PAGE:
Oberlin Heritage Center Blog

Posts Tagged ‘Lyman Beecher’

A Visit to the Harriet Beecher Stowe House

Friday, September 8th, 2017

by Melva Tolbert, Oberlin Heritage Center volunteer

As my husband and I recently traveled to Cincinnati, Ohio for a family reunion, it was a great opportunity to spend time visiting some historic sites in a city that was so active in the struggle for freedom. My brief time at the Oberlin Heritage Center (OHC) has helped me gain a greater appreciation of not only the local history of Oberlin, but the history that encapsulates some other communities in Ohio. I became curious of Cincinnati’s local history after touring the OHC Freedom Friend’s History Walk that touched on the connection between the seminary in Cincinnati and the early settlers of Oberlin.

After a few word searches, I found information on the Harriet Beecher Stowe House. Harriet Beecher Stowe wrote the classic novel Uncle Tom’s Cabin, published in 1852, which depicts the horrors of slavery in the south. Additionally, I found information on the former location of the Lane Seminary which held debates on the issues of slavery. A historical marker sits in front of a Cadillac dealership that was the former site of the seminary. It is in walking distance of the Beecher House. As our visit to Cincinnati was winding down, I made my way towards Madison Avenue in Cincinnati to seek out the only remaining building that documents a turbulent time in Cincinnati’s history as well as our nation.

Harriet Beecher Stowe House in Cincinnati

Harriet Beecher Stowe House. Photographer: Nora Pritchett

The Beecher House is located in the historic Walnut Hills neighborhood of Cincinnati and served as the residence of Harriet Beecher Stowe and her father, Rev. Lyman Beecher, the president of Lane Seminary. When I arrived at the house, a number of adults and children were touring the first and second floors. Once you enter the house, you find yourself in a large foyer and facing a long hallway which stretches into the back addition. I was told that the first three rooms were the original structure of the house. The front room to the right, which may have served as the parlor, had a poster board presentation on the Rev. Lyman Beecher, the Lane Seminary, and individuals in the community including local abolitionists. Our tour guide spoke of a community that was benefiting economically from the commercial activity along the Ohio River and the conflict over not viewing slaves as equals. Many students at the seminary and local abolitionists found the conditions unacceptable and sought immediate emancipation for those enslaved. Lyman Beecher was portrayed as part of the former, which resulted in the turmoil at the seminary. A fourteen day debate on the issues of slavery ensued over the merits of emancipation versus slavery.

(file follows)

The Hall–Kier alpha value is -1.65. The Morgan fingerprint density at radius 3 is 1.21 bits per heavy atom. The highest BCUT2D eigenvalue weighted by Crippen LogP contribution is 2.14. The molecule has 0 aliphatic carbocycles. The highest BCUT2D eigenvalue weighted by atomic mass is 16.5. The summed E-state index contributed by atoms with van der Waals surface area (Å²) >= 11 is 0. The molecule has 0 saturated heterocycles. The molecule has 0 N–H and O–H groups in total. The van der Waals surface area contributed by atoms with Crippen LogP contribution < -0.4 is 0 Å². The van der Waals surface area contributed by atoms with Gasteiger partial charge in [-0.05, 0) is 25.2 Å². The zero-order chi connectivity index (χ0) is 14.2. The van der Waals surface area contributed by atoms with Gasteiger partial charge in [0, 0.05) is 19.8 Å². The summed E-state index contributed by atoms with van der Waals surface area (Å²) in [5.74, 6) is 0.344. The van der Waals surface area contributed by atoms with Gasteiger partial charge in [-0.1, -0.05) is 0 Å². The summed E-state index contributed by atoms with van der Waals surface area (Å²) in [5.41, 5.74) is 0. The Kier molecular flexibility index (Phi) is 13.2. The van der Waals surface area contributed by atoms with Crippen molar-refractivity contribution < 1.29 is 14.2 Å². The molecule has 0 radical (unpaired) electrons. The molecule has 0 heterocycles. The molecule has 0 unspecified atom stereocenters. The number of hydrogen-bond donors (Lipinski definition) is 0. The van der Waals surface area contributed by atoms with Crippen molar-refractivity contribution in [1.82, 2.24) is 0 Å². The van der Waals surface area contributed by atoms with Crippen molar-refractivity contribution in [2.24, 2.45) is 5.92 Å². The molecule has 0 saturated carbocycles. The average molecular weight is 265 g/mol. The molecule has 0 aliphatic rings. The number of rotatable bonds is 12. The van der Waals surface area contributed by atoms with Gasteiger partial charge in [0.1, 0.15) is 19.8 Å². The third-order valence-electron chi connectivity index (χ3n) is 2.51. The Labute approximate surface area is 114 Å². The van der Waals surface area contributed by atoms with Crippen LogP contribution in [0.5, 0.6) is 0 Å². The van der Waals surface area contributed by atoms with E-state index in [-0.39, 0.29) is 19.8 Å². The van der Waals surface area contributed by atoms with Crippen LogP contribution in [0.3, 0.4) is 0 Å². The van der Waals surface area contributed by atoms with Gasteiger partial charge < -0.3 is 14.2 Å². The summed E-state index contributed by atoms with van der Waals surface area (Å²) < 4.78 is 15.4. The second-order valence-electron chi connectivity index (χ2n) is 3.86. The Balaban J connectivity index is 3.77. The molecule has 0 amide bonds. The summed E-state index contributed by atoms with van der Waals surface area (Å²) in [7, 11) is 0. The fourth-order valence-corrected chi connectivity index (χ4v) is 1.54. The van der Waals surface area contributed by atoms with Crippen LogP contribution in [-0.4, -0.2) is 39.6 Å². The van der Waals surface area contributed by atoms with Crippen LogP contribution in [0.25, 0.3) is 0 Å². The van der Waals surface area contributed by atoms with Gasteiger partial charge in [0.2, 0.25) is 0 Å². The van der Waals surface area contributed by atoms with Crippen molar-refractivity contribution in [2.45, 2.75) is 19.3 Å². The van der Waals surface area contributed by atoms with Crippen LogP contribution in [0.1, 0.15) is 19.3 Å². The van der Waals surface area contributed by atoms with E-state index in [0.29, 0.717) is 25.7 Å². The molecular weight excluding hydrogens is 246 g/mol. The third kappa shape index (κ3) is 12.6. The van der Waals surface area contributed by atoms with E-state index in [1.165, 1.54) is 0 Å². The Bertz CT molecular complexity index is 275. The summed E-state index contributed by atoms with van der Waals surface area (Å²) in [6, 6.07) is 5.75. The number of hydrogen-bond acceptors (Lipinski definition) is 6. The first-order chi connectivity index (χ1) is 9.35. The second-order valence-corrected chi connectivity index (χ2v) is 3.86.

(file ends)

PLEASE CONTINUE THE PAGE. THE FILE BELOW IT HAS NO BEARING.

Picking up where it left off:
In the room that was considered the family dining room, a large timeline depicted the activities of the family, the Lane Seminary, and Harriet Beecher Stowe’s work and family, including her husband and children. Harriet had her own personal struggles with the issue of slavery which led to her writing Uncle Tom’s Cabin. She felt it was important to document the difficulties of slavery particularly as
people left the south for Ohio. In 1835, the timeline indicated that many students left Lane Seminary and traveled to nearby Cumminsville, Ohio and then unto Oberlin, Ohio to continue their studies and work towards emancipation.

My visit to the Harriet Beecher Stowe House led full-circle to another guided tour by the Oberlin Heritage Center entitled Scholars and Settlers, which led us through the early settling and growth of Oberlin College. This tour began at the corner of College and Main Streets in Oberlin and proceeded along the brick and paved walkway around Tappan Square. As our small group walked along College Street near the  Oberlin Conservatory of Music, I was pleasantly surprised to see the former location of the large wood dormitory that housed those early settlers from Cincinnati.